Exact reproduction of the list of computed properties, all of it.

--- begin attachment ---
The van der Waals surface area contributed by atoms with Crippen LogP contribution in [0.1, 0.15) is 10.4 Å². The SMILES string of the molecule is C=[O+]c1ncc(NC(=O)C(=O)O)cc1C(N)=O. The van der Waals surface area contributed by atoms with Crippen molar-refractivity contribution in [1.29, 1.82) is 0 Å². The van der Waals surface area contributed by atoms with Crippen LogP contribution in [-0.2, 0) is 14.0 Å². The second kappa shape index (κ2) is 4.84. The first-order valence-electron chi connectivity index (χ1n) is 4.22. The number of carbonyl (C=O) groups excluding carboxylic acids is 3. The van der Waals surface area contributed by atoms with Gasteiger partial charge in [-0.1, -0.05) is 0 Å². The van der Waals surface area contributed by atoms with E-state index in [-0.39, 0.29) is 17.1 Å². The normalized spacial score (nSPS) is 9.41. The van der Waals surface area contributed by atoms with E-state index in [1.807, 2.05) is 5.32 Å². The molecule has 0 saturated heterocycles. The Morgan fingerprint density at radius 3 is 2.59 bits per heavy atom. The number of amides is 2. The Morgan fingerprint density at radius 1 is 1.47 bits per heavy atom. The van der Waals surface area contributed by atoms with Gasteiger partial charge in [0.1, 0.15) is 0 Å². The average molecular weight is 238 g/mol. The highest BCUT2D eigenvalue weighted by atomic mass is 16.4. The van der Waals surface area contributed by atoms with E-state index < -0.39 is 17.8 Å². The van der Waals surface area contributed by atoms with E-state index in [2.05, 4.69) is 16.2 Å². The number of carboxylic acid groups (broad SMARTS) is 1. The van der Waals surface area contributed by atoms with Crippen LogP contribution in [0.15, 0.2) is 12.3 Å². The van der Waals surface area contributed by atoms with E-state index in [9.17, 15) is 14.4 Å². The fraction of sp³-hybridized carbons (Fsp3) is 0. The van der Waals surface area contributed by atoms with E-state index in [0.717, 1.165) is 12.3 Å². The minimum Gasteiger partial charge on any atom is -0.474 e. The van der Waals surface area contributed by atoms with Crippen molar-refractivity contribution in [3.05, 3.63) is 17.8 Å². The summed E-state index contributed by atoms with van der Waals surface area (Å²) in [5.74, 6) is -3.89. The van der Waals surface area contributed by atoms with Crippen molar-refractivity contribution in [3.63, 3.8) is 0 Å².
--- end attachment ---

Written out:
The van der Waals surface area contributed by atoms with Crippen LogP contribution in [0.1, 0.15) is 10.4 Å². The SMILES string of the molecule is C=[O+]c1ncc(NC(=O)C(=O)O)cc1C(N)=O. The van der Waals surface area contributed by atoms with Crippen molar-refractivity contribution in [1.29, 1.82) is 0 Å². The van der Waals surface area contributed by atoms with Crippen LogP contribution in [-0.2, 0) is 14.0 Å². The second kappa shape index (κ2) is 4.84. The first-order valence-electron chi connectivity index (χ1n) is 4.22. The number of carbonyl (C=O) groups excluding carboxylic acids is 3. The van der Waals surface area contributed by atoms with Gasteiger partial charge in [-0.1, -0.05) is 0 Å². The van der Waals surface area contributed by atoms with E-state index in [-0.39, 0.29) is 17.1 Å². The normalized spacial score (nSPS) is 9.41. The van der Waals surface area contributed by atoms with E-state index in [1.807, 2.05) is 5.32 Å². The molecule has 0 saturated heterocycles. The Morgan fingerprint density at radius 3 is 2.59 bits per heavy atom. The number of amides is 2. The Morgan fingerprint density at radius 1 is 1.47 bits per heavy atom. The van der Waals surface area contributed by atoms with Gasteiger partial charge in [0.1, 0.15) is 0 Å². The average molecular weight is 238 g/mol. The highest BCUT2D eigenvalue weighted by atomic mass is 16.4. The van der Waals surface area contributed by atoms with E-state index < -0.39 is 17.8 Å². The van der Waals surface area contributed by atoms with E-state index in [2.05, 4.69) is 16.2 Å². The number of carboxylic acid groups (broad SMARTS) is 1. The van der Waals surface area contributed by atoms with Crippen LogP contribution in [0.15, 0.2) is 12.3 Å². The van der Waals surface area contributed by atoms with E-state index in [9.17, 15) is 14.4 Å². The fraction of sp³-hybridized carbons (Fsp3) is 0. The van der Waals surface area contributed by atoms with E-state index in [0.717, 1.165) is 12.3 Å². The minimum Gasteiger partial charge on any atom is -0.474 e. The van der Waals surface area contributed by atoms with Crippen molar-refractivity contribution in [3.05, 3.63) is 17.8 Å². The summed E-state index contributed by atoms with van der Waals surface area (Å²) in [5.74, 6) is -3.89. The van der Waals surface area contributed by atoms with Crippen molar-refractivity contribution in [3.63, 3.8) is 0 Å².